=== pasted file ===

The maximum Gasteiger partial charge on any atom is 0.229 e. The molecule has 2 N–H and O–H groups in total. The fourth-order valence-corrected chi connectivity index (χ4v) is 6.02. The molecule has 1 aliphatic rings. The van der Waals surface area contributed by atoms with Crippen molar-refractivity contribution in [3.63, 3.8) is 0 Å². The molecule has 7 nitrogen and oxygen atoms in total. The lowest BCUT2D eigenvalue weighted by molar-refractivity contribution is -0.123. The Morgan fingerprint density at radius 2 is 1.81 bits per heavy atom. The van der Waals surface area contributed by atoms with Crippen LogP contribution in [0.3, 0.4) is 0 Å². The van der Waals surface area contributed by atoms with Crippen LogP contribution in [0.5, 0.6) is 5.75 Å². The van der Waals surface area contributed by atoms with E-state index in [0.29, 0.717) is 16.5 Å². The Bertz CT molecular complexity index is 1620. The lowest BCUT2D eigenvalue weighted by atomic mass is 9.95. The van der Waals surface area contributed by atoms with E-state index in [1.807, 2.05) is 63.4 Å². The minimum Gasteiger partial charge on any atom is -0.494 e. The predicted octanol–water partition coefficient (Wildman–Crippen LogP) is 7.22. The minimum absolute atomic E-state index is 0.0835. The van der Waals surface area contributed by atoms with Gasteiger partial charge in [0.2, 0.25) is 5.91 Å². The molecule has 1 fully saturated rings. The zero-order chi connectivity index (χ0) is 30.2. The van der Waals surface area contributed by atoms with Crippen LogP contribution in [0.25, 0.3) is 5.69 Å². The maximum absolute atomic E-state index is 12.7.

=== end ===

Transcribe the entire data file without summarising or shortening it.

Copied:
The maximum Gasteiger partial charge on any atom is 0.229 e. The molecule has 2 N–H and O–H groups in total. The fourth-order valence-corrected chi connectivity index (χ4v) is 6.02. The molecule has 1 aliphatic rings. The van der Waals surface area contributed by atoms with Crippen molar-refractivity contribution in [3.63, 3.8) is 0 Å². The molecule has 7 nitrogen and oxygen atoms in total. The lowest BCUT2D eigenvalue weighted by molar-refractivity contribution is -0.123. The Morgan fingerprint density at radius 2 is 1.81 bits per heavy atom. The van der Waals surface area contributed by atoms with Crippen LogP contribution in [0.3, 0.4) is 0 Å². The van der Waals surface area contributed by atoms with Crippen LogP contribution in [0.5, 0.6) is 5.75 Å². The van der Waals surface area contributed by atoms with E-state index in [0.29, 0.717) is 16.5 Å². The Bertz CT molecular complexity index is 1620. The lowest BCUT2D eigenvalue weighted by atomic mass is 9.95. The van der Waals surface area contributed by atoms with E-state index in [1.807, 2.05) is 63.4 Å². The minimum Gasteiger partial charge on any atom is -0.494 e. The predicted octanol–water partition coefficient (Wildman–Crippen LogP) is 7.22. The minimum absolute atomic E-state index is 0.0835. The van der Waals surface area contributed by atoms with Gasteiger partial charge in [0.2, 0.25) is 5.91 Å². The molecule has 1 fully saturated rings. The zero-order chi connectivity index (χ0) is 30.2. The van der Waals surface area contributed by atoms with Crippen LogP contribution in [0.25, 0.3) is 5.69 Å². The maximum absolute atomic E-state index is 12.7.